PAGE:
I want you to meet Colin Burrell because he’s a walking good-news story. I want you to meet him because he’s brilliant. But most of all, I want you to meet this 25-year-old because his tale shows you what can be done to fix both a life and an economy.
Perhaps you already know a little about Colin. I wrote about him after we first met last summer. I was visiting Neo, a community centre-cum-foodbank in Birkenhead, Merseyside, and bumped into this shy, skinny man who only occasionally looked other people in the eye. Colin was lodging nearby and bouncing between zero-hours work and benefits. He’d had to split up from his girlfriend because “I couldn’t make my pay packet feed two”.
Actually, it didn’t even feed one: Colin first came to Neo on the hunt for food. Worried they might charge, he brought along the last of his cash: 17 pence. Ema Wilkes and Jen Doherty, the two young activists who run Neo, gave him two bags full of groceries and took no money – but they did make him wash down a couple of floors.
Colin’s situation was hardly unusual. One of the features that historians of this decade will remark on is how little people of working age were expected to live on. In one of the richest countries on Earth, it is possible to be in work – but to be on such irregular hours or low pay that you are homeless or starving.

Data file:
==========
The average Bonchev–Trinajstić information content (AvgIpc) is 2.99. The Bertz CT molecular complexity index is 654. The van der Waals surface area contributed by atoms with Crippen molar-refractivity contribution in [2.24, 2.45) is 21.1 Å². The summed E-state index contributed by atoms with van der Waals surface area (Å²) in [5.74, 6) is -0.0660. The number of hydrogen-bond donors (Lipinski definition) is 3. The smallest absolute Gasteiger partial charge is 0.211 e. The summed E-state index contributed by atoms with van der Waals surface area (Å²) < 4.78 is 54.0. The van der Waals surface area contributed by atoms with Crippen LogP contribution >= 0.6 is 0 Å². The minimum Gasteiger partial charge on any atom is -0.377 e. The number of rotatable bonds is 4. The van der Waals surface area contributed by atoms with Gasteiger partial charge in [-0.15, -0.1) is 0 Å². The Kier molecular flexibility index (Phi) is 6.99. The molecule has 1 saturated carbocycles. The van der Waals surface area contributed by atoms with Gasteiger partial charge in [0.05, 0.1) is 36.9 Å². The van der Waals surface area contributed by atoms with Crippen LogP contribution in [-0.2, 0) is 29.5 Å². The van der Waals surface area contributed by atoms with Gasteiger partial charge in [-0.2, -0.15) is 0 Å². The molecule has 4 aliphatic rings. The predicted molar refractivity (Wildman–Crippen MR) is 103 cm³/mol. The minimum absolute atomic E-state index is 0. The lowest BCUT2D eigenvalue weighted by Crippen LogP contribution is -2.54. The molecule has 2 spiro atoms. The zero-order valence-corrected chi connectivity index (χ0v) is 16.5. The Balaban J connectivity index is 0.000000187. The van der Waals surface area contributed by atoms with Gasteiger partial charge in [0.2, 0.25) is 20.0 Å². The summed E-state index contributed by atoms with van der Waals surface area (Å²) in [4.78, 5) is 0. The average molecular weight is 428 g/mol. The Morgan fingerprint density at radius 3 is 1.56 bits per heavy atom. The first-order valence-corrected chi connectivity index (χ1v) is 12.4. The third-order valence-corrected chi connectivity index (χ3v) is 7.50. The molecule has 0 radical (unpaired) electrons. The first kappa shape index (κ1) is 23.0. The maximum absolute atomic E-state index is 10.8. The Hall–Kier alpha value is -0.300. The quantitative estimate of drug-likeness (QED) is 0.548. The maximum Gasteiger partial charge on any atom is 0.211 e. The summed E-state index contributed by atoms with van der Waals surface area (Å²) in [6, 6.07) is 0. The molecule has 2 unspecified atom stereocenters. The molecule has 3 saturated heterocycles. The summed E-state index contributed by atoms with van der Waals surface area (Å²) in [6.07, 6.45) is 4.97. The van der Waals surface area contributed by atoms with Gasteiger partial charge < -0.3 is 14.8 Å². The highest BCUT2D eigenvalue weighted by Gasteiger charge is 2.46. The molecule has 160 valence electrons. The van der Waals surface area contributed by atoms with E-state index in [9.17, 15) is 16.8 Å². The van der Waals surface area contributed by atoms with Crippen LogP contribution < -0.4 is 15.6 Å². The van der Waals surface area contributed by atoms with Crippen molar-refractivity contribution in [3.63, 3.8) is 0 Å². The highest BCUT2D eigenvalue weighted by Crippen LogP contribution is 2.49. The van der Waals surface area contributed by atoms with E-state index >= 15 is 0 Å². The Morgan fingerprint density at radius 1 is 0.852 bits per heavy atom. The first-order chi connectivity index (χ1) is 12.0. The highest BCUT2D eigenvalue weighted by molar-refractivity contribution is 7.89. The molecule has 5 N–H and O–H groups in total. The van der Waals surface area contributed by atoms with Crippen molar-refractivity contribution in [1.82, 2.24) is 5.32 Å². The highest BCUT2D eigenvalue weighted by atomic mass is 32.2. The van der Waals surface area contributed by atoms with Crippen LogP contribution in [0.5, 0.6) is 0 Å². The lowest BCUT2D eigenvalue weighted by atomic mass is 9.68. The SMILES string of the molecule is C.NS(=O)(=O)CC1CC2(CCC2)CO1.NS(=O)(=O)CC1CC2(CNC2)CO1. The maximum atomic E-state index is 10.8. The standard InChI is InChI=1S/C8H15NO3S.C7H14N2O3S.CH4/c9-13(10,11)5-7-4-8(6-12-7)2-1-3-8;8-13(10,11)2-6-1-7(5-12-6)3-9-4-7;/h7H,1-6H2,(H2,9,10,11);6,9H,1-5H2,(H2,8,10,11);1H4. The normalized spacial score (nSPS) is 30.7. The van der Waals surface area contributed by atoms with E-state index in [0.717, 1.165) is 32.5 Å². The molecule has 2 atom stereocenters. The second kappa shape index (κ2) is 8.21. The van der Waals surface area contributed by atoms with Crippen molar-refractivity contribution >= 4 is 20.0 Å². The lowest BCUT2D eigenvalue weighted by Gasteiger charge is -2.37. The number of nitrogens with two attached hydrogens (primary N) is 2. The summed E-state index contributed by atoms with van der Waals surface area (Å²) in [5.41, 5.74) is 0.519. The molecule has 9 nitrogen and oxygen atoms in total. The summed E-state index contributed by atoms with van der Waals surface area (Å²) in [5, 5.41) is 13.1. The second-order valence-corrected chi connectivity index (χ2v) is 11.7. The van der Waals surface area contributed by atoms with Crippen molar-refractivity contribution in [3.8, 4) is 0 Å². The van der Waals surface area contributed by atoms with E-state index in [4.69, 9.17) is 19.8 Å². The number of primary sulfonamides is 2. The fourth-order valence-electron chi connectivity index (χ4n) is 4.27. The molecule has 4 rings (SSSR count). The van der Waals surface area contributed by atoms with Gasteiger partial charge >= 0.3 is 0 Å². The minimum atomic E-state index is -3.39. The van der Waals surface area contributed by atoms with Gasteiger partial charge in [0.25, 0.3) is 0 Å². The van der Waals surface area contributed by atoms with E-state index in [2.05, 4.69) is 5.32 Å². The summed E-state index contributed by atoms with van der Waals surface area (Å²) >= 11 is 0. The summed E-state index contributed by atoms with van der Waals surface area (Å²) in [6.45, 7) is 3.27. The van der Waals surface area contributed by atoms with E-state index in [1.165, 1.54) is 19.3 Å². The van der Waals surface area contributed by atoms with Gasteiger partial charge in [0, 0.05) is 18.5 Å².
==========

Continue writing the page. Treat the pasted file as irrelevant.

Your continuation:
Among the hundreds who come to Neo for food are nurses, Tesco staff and factory workers on temp contracts. The much larger Trussell Trust calculates that almost one in four of the hundreds of thousands using its foodbanks are in work.
That was Colin, last summer. Stuck in a tiny room in a noisy hostel. Pouring breakfast cereal into the smallest bowls he could find in order to make it go further. Shuttling between temp agencies who couldn’t care less and a jobcentre that was just plain useless.
He’d ask advisers for help with training and draw a blank. He’d tell them about an interview for a part-time job and ask how that would affect his benefits. They’d offer him an appointment for next week – a fat lot of good when the interview’s tomorrow. Whatever his query, the answer that staff gave would always be the same: “Not here, not here. This company will do it … that organisation will do it … go here … go there.”
He was trapped in the same no man’s land as so much of post-crash Britain. On the one hand, the supposed helping hand of the state, now fully re-purposed by Thatcher, Blair and Cameron into an instrument of control and punishment. On the other, private employers who can’t and won’t live up to the promises made by ministers and the models confected by mandarins.
When David Cameron began his austerity cuts, his pledge was that the private sector would fill in the gaps left by the shrinking public sector. From the start, some of us said that wouldn’t happen. Sadly, we’ve been proved right. Leave the overheating machine of London, and much of what ministers used to call our “jobs miracle” is a patchwork of part-time, low-paid work. This isn’t only about economics. It concerns a private sector that is not expected to provide good jobs, decent pay, its fair share of tax – but which demands public subsidies, infrastructure and ready-made workers. One of the central issues in Britain – running through everything from Brexit to last week’s budget – is how to get businesses to earn the licence granted to them by the rest of society.